pollinate with the inspected crop), plants of other varieties or distinct types foreign to the variety being inspected, weeds or other crops with seeds that are difficult to separate from hemp seed (e.g. Hemp Nettle) as outlined in Table 2. The table indicates the maximum number of impurities and off-types permitted by CCIA in approximately 10,000 plants of the inspected crop. A field inspector will make at least 6 counts (10,000 plants each) or the equivalent to determine the number of impurities. The average of these counts must not exceed the maximum impurity standards presented in Table 2.

Table 2. Maximum Impurity and Off-type Standards.

Maximum impurities per 10,000 plants in Industrial Hemp seed crops

Inspected Crop Maximum number of
Dioecious Male
Plants Shedding Pollen
Maximum number of
Off-Types or Other Varieties
Dioecious type – Foundation 3
Dioecious type – Registered 10
Dioecious type – Certified 20
Monoecious type – Foundation 1 3
Monoecious type – Registered 2 10
Monoecious type – Certified 100 20

Weeds — Fields must be free of any prohibited noxious weeds. Restricted noxious weeds and common weeds difficult to separate must be controlled. Prohibited and Restricted noxious weeds are listed in the California Seed Law/CA Code of Regulations/Sections 3854 and 3855. See California Seed Law – Prohibited and Restricted Noxious Weed List.
Fields may be rejected due to unsatisfactory appearance caused by weeds, poor growth, poor stand, disease, insect damage, and any other condition that prevents accurate inspection or creates doubt as to identity of the variety.
A field inspection report will be available online for the applicant. If the field is approved, a certification number will be assigned. This number must be on all containers of seed before they leave the field. It is the responsibility of the applicant to make sure their field has been inspected before it is harvested.

HARVESTING — Harvesting is subject to the supervision of the County Agricultural Commissioner who must be contacted prior to harvest. Any seed moved out of the county for conditioning must be accompanied by an Inter-County or Inter-State Seed Transfer Certificate issued by the Commissioner.

CONDITIONING AND SAMPLING — Conditioning of seed for certification may be done only in facilities approved for this purpose by the CCIA. It is the responsibility of the applicant to determine if the plant is eligible before delivering seed for conditioning. Conditioning, sampling, reconditioning, and
blending will be conducted under the supervision of the County Agricultural Commissioner. Conditioning equipment must be free from contaminating seed to the satisfaction of the supervising inspector.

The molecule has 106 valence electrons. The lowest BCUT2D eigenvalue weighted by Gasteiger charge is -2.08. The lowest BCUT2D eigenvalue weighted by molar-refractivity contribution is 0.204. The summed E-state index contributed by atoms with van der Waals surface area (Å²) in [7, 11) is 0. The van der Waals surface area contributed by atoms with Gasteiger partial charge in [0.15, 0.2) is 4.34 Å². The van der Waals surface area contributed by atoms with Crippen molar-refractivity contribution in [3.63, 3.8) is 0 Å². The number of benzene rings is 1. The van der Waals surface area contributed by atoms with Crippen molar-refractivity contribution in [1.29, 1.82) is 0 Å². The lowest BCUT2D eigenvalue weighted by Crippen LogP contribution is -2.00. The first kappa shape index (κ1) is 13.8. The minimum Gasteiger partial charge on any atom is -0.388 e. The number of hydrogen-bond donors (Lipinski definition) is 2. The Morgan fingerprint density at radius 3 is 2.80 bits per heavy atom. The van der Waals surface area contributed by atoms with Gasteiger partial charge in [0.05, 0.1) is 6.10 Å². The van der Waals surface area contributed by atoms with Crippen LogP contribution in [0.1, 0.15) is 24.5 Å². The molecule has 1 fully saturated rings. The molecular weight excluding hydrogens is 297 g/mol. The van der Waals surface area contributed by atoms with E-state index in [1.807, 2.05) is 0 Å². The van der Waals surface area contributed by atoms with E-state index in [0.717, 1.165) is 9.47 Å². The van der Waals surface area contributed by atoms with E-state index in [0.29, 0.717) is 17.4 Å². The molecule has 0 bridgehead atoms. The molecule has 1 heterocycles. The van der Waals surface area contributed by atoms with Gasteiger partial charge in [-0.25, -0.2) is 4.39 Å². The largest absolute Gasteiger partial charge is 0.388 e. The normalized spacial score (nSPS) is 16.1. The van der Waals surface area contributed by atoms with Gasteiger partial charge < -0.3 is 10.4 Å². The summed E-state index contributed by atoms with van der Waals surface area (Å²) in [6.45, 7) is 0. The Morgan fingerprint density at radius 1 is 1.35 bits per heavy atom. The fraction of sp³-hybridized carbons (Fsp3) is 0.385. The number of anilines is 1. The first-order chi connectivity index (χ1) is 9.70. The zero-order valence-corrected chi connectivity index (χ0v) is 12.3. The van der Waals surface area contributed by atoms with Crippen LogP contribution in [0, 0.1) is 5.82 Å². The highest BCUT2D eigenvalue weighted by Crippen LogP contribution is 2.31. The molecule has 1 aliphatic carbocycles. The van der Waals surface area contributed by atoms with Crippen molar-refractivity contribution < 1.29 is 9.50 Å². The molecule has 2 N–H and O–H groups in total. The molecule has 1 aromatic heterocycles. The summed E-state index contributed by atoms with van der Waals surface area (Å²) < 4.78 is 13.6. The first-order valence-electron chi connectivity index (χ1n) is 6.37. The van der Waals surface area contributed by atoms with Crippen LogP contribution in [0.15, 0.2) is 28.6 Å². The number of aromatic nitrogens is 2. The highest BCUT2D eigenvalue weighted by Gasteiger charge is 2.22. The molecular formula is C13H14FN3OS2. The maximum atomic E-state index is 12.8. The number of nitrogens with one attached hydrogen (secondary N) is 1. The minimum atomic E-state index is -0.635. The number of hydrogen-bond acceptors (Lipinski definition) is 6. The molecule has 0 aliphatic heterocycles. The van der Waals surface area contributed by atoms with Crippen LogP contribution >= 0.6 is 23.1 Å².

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SEED INSPECTION — All seed must be sampled and tested after conditioning and the seed lot must meet or exceed seed certification standards for that crop. A seed lab using the Association of Official Seed Analysts (AOSA) “Rules for Testing Seeds” must test the sample. A Registered Seed Technologist must sign each lab analysis. In addition to AOSA rules, specific seed testing may be required to meet CCIA seed certification standards. Applicants must also submit THC test results of the seed crop to CCIA before the Seed Inspection Report is issued.

The conditioner is required to submit a 500 gram sample to the laboratory for analysis. (Submitted Sample Sizes for Certification). In some instances, varietal identity cannot be determined by visual seed inspections. Seed must be well screened and graded, bright in color, of good appearance and meet the following standards:

Pure seed 98.00% (Minimum)
Inert Matter* 2.00% (Maximum)
Other Crop Seed
– Foundation 0.10% (Maximum)
– Registered 0.03% (Maximum)
– Certified 0.08% (Maximum)
Other Varieties
– Foundation 0.005% (Maximum)
– Registered 0.01% (Maximum)
– Certified 0.05% (Maximum)
Other Kinds**
– Foundation 0.01% (Maximum)
– Registered 0.03% (Maximum)
– Certified 0.07% (Maximum)
Weed Seed 0.10% (Maximum)
Germination 80.00% (Minimum)

*Inert matter shall not include more than 0.5 per cent of material other than seed fragments of the variety under consideration.

**Other kinds shall not exceed 2 per lb. (454 grams) for Foundation, 6 for Registered, 10 for Certified.

The CCIA requires Reports of Analysis for initial certification to be dated no more than a maximum of six (6) months prior to the request for seed certification. The ‘Purity Analysis’ and ‘Germination’ must be conducted on the same laboratory seed sample and those results must be presented in a single Report of Analysis.

FINAL CERTIFICATION AND TAGGING — If the seed sample meets all standards a seed inspection report is issued. Before certification is complete, however, each container must have an official tag or label attached. Certified seed may be sold to a grower in bulk without tagging if a properly filled out Bulk Sale Certificate accompanies the shipment. The tags and Bulk Sale Certificates are issued by the California Crop Improvement Association.